I’ve heard—and read—the advice: don’t expect your second pilgrimage, whether it’s on the same route or a different one, to be like your first.
I may be getting ahead of myself here, since I haven’t actually set out on my second pilgrimage yet, but it seems to me what no one mentions is that there’s at least one way the second can be even better than the first.
The first time around, everything is new and many parts are wonderful. The second journey, even if it’s on a different route, might never feel completely new. But, in addition to having its own amazing moments (as I’m sure mine will), it brings back memories of that past pilgrimage.
For me, anyway, there can be something almost magical about connecting with the past, whether it’s my own history or much older worlds. And just preparing for my upcoming Vía de la Plata journey brings back so many memories of my walk along the Chemin du Puy and the Camino Francés.
These aren’t the one-off I’ll-never-forgets that I wrote about the other week.
They’re little things that happened over and over; feelings and experiences I didn’t appreciate at the time. I’d forgotten all about them, in fact, until I started going through the motions—and they really are motions—of pilgrimage all over again.
There are the calluses that developed on my fingers from pulling my bootlaces tight—and are starting to reappear.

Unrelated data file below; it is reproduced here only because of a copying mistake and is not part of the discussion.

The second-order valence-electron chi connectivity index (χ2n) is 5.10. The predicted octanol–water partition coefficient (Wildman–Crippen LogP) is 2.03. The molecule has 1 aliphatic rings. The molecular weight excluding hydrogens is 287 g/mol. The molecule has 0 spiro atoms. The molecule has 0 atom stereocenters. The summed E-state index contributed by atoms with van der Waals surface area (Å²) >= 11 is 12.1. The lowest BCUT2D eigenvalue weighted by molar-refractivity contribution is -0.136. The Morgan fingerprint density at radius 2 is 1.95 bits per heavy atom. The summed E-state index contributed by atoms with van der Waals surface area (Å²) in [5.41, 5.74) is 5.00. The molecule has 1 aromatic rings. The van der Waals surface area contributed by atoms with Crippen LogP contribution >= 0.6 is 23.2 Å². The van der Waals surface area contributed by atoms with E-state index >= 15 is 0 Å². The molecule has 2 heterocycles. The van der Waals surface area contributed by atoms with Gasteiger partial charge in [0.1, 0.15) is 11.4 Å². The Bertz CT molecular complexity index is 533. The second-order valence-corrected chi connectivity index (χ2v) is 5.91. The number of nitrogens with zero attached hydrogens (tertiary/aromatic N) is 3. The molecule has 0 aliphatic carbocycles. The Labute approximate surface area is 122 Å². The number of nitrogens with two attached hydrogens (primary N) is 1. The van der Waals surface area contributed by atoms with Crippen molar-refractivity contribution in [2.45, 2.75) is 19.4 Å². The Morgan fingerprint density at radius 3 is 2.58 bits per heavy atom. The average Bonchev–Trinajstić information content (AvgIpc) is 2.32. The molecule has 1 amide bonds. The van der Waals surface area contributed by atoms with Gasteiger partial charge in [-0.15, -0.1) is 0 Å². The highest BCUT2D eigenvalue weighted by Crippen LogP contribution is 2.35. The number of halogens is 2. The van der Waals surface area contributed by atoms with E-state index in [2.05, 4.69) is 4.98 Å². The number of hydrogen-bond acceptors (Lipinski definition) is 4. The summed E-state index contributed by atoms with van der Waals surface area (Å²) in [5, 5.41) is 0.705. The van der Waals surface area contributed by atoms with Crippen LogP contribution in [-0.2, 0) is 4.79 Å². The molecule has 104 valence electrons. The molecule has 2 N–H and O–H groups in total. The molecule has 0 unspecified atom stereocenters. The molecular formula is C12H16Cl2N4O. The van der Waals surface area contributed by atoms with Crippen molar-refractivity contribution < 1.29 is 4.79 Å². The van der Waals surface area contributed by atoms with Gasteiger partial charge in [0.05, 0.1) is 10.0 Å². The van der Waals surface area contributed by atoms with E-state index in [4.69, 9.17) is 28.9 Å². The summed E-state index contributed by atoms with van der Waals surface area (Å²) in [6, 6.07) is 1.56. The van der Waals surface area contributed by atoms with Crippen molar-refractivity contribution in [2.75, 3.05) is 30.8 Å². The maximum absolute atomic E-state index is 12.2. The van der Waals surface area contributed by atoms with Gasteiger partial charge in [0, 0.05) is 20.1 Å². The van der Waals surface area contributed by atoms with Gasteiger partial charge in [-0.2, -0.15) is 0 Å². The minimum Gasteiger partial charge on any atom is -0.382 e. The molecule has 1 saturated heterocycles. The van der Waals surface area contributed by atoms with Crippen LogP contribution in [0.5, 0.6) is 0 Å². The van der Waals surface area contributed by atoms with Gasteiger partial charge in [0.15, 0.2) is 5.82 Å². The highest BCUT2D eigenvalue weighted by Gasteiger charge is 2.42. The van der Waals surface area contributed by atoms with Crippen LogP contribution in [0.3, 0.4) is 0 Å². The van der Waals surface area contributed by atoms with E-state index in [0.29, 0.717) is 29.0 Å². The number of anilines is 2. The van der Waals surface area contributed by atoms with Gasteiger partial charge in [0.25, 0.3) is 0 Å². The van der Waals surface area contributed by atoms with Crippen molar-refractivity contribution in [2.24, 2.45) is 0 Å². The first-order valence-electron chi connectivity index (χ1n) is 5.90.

There’s the huge difference a small adjustment makes to the feel of my pack on my back.
There’s going to the store and holding one object in each hand, closing my eyes sometimes as I attempt to detect a minuscule difference in weight.
Trying out my backpack with all my gear the other day brought back every morning on the Camino at once—putting the light objects at the bottom and the heavy ones against my back. And then deciding what should go on top: a sweater on a cold day; sunscreen on a hot one; rain gear if it’s pouring or the clouds look particularly grey.
I haven’t walked more than an hour and a half with my pack this time round, so I haven’t yet experienced total exhaustion. But I like to think that even in that I’ll find a bit of magic. It’ll bring back those afternoons on the Chemin du Puy when my feet ached and my backpack felt like I’d loaded it with rocks and I was sure I’d spend the rest of my life in France because I certainly was never going to move again.
And I’ll think: Oh yeah, I remember now, this is how it feels.
And I’ll know that I kept going once and can do it once again.